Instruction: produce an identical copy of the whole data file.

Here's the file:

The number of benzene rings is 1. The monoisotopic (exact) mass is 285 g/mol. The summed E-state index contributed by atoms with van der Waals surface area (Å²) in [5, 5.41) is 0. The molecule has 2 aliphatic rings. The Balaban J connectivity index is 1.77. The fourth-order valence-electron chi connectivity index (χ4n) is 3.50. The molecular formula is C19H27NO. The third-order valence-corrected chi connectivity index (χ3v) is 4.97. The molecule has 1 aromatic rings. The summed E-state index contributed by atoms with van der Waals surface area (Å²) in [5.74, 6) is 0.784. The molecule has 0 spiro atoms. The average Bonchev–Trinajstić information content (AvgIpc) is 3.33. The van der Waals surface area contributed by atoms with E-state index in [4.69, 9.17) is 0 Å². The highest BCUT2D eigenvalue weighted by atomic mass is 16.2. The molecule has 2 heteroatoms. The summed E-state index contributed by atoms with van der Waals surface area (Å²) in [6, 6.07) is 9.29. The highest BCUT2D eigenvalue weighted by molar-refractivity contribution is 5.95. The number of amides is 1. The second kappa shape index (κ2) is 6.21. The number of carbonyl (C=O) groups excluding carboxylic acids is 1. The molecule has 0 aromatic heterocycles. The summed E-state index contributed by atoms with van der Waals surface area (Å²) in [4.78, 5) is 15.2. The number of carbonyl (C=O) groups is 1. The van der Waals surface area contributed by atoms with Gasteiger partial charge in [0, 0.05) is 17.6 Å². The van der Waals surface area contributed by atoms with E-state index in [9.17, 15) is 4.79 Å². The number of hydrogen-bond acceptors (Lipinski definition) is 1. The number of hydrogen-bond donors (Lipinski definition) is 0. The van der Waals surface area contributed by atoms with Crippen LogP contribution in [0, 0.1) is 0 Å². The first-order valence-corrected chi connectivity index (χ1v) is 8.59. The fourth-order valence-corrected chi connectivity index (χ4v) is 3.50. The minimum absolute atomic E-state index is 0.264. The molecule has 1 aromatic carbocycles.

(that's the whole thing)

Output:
The number of benzene rings is 1. The monoisotopic (exact) mass is 285 g/mol. The summed E-state index contributed by atoms with van der Waals surface area (Å²) in [5, 5.41) is 0. The molecule has 2 aliphatic rings. The Balaban J connectivity index is 1.77. The fourth-order valence-electron chi connectivity index (χ4n) is 3.50. The molecular formula is C19H27NO. The third-order valence-corrected chi connectivity index (χ3v) is 4.97. The molecule has 1 aromatic rings. The summed E-state index contributed by atoms with van der Waals surface area (Å²) in [5.74, 6) is 0.784. The molecule has 0 spiro atoms. The average Bonchev–Trinajstić information content (AvgIpc) is 3.33. The van der Waals surface area contributed by atoms with E-state index in [4.69, 9.17) is 0 Å². The highest BCUT2D eigenvalue weighted by atomic mass is 16.2. The molecule has 2 heteroatoms. The summed E-state index contributed by atoms with van der Waals surface area (Å²) in [6, 6.07) is 9.29. The highest BCUT2D eigenvalue weighted by molar-refractivity contribution is 5.95. The number of amides is 1. The second kappa shape index (κ2) is 6.21. The number of carbonyl (C=O) groups excluding carboxylic acids is 1. The molecule has 0 aromatic heterocycles. The summed E-state index contributed by atoms with van der Waals surface area (Å²) in [4.78, 5) is 15.2. The number of carbonyl (C=O) groups is 1. The van der Waals surface area contributed by atoms with Gasteiger partial charge in [0, 0.05) is 17.6 Å². The van der Waals surface area contributed by atoms with E-state index in [9.17, 15) is 4.79 Å². The number of hydrogen-bond acceptors (Lipinski definition) is 1. The number of hydrogen-bond donors (Lipinski definition) is 0. The van der Waals surface area contributed by atoms with Crippen LogP contribution in [0, 0.1) is 0 Å². The first-order valence-corrected chi connectivity index (χ1v) is 8.59. The fourth-order valence-corrected chi connectivity index (χ4v) is 3.50. The minimum absolute atomic E-state index is 0.264. The molecule has 1 aromatic carbocycles.